• Ted Mack's The Original Amateur Hour, which began on radio in the 1930s under original host Edward Bowes
  • The Morey Amsterdam Show, a comedy/variety show hosted by Morey Amsterdam, which started on CBS before moving to DuMont in 1949
  • Captain Video and His Video Rangers, a hugely popular kids' science fiction series
  • The Arthur Murray Party, a dance program
  • Down You Go, a popular panel show
  • Rocky King, Inside Detective, a private eye series starring Roscoe Karns
  • The Plainclothesman, a camera's-eye-view detective series
  • Live coverage of boxing and professional wrestling, the latter featuring matches staged by the Capitol Wrestling Corporation, the predecessor to WWE
  • The Johns Hopkins Science Review, a Peabody Award winning education program
  • Cash and Carry, the first network-televised game show
  • The Ernie Kovacs Show, the first truly innovative show in what was then visual radio, not television

The network was a pioneer in television programming aimed at minority audiences and featuring minority performers, at a time when the other American networks aired few television series for non-whites. Among DuMont's minority programs were The Gallery of Madame Liu-Tsong, starring Asian American film actress Anna May Wong, the first U.S. television show to star an Asian American, and The Hazel Scott Show, starring pianist and singer Hazel Scott, the first U.S. network television series to be hosted by a black woman.

Although DuMont's programming pre-dated videotape, many DuMont offerings were recorded on kinescopes. These kinescopes were said to be stored in a warehouse until the 1970s. Actress Edie Adams, the wife of comedian Ernie Kovacs (both regular performers on early television) testified in 1996 before a panel of the Library of Congress on the preservation of television and video. Adams claimed that so little value was given to these films that the stored kinescopes were loaded into three trucks and dumped into Upper New York Bay. Nevertheless, a number of DuMont programs survive at The Paley Center for Media in New York City, the UCLA Film and Television Archive in Los Angeles, in the Peabody Awards Collection at the University of Georgia, and the Museum of Broadcast Communications in Chicago.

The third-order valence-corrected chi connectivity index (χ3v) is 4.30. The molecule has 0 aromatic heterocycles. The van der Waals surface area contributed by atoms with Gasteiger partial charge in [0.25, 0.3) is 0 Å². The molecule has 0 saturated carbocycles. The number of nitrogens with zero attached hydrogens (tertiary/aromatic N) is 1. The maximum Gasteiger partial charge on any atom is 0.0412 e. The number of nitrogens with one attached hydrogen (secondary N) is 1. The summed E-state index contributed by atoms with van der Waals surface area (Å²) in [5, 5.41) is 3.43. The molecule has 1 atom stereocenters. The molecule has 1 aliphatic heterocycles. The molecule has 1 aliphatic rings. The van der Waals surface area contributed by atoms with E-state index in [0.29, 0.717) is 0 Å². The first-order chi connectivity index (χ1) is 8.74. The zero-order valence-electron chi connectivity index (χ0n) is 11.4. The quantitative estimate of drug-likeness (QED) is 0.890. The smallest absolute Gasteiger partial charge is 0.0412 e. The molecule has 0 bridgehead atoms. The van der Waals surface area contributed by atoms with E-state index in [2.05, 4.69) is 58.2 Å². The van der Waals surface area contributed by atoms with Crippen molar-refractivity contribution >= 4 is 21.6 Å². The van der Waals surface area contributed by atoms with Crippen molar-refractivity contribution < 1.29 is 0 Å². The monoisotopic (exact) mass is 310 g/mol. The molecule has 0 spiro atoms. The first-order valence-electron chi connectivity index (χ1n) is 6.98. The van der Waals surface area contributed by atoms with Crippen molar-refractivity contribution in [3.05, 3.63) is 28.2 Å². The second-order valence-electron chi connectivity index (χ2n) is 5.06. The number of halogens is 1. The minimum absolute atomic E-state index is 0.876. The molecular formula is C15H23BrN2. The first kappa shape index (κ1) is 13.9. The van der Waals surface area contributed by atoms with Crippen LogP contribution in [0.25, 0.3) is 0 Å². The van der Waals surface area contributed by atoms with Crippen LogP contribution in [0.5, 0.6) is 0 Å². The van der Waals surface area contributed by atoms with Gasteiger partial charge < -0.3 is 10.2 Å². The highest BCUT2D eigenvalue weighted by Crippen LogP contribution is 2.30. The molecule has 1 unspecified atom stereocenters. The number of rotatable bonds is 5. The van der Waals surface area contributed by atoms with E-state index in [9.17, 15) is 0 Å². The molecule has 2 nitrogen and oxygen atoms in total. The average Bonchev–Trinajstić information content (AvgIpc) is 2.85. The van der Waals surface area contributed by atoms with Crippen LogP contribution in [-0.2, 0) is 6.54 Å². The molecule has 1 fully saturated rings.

Although nearly the entire DuMont film archive was destroyed, several surviving DuMont shows have been released on DVD. A large number of episodes of Life Is Worth Living have been saved, and they are now aired weekly on the Eternal Word Television Network Catholic cable network, which also makes a collection of them available on DVD (In the biographical information about Fulton J. Sheen added to the end of many episodes, a still image of Bishop Sheen looking into a DuMont Television camera can be seen). Several companies which distribute DVDs over the Internet have released a small number of episodes of Cavalcade of Stars and The Morey Amsterdam Show. Two more DuMont programs, Captain Video and His Video Rangers and Rocky King, Inside Detective, have had a small amount of surviving episodes released commercially by at least one major distributor of public domain programming.

Read more about this topic:  DuMont Television Network, History